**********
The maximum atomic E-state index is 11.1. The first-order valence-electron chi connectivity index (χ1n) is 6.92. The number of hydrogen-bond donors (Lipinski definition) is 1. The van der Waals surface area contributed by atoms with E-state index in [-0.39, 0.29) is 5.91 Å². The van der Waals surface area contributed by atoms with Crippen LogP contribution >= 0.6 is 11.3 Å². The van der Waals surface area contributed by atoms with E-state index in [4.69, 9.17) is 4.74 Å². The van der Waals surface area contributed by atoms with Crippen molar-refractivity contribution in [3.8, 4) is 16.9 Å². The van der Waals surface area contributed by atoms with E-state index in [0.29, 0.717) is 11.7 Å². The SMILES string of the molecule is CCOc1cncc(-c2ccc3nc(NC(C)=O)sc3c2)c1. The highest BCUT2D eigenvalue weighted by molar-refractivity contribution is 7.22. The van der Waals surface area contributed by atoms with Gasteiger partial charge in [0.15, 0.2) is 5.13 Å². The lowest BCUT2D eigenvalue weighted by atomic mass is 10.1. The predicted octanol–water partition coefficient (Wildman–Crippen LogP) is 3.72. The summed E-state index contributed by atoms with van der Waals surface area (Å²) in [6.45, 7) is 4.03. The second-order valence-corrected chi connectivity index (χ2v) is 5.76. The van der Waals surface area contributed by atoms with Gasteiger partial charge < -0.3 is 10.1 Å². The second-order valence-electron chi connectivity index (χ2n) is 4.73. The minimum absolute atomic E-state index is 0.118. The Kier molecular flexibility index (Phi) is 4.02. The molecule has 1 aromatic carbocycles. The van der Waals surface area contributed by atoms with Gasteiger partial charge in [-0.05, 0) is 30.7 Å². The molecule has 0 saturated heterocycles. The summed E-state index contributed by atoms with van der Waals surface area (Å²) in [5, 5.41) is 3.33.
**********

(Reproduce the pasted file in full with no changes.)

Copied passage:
The maximum atomic E-state index is 11.1. The first-order valence-electron chi connectivity index (χ1n) is 6.92. The number of hydrogen-bond donors (Lipinski definition) is 1. The van der Waals surface area contributed by atoms with E-state index in [-0.39, 0.29) is 5.91 Å². The van der Waals surface area contributed by atoms with Crippen LogP contribution >= 0.6 is 11.3 Å². The van der Waals surface area contributed by atoms with E-state index in [4.69, 9.17) is 4.74 Å². The van der Waals surface area contributed by atoms with Crippen molar-refractivity contribution in [3.8, 4) is 16.9 Å². The van der Waals surface area contributed by atoms with E-state index in [0.29, 0.717) is 11.7 Å². The SMILES string of the molecule is CCOc1cncc(-c2ccc3nc(NC(C)=O)sc3c2)c1. The highest BCUT2D eigenvalue weighted by molar-refractivity contribution is 7.22. The van der Waals surface area contributed by atoms with Gasteiger partial charge in [0.15, 0.2) is 5.13 Å². The lowest BCUT2D eigenvalue weighted by atomic mass is 10.1. The predicted octanol–water partition coefficient (Wildman–Crippen LogP) is 3.72. The summed E-state index contributed by atoms with van der Waals surface area (Å²) in [6.45, 7) is 4.03. The second-order valence-corrected chi connectivity index (χ2v) is 5.76. The van der Waals surface area contributed by atoms with Gasteiger partial charge < -0.3 is 10.1 Å². The second-order valence-electron chi connectivity index (χ2n) is 4.73. The minimum absolute atomic E-state index is 0.118. The Kier molecular flexibility index (Phi) is 4.02. The molecule has 1 aromatic carbocycles. The van der Waals surface area contributed by atoms with Gasteiger partial charge in [-0.05, 0) is 30.7 Å². The molecule has 0 saturated heterocycles. The summed E-state index contributed by atoms with van der Waals surface area (Å²) in [5, 5.41) is 3.33.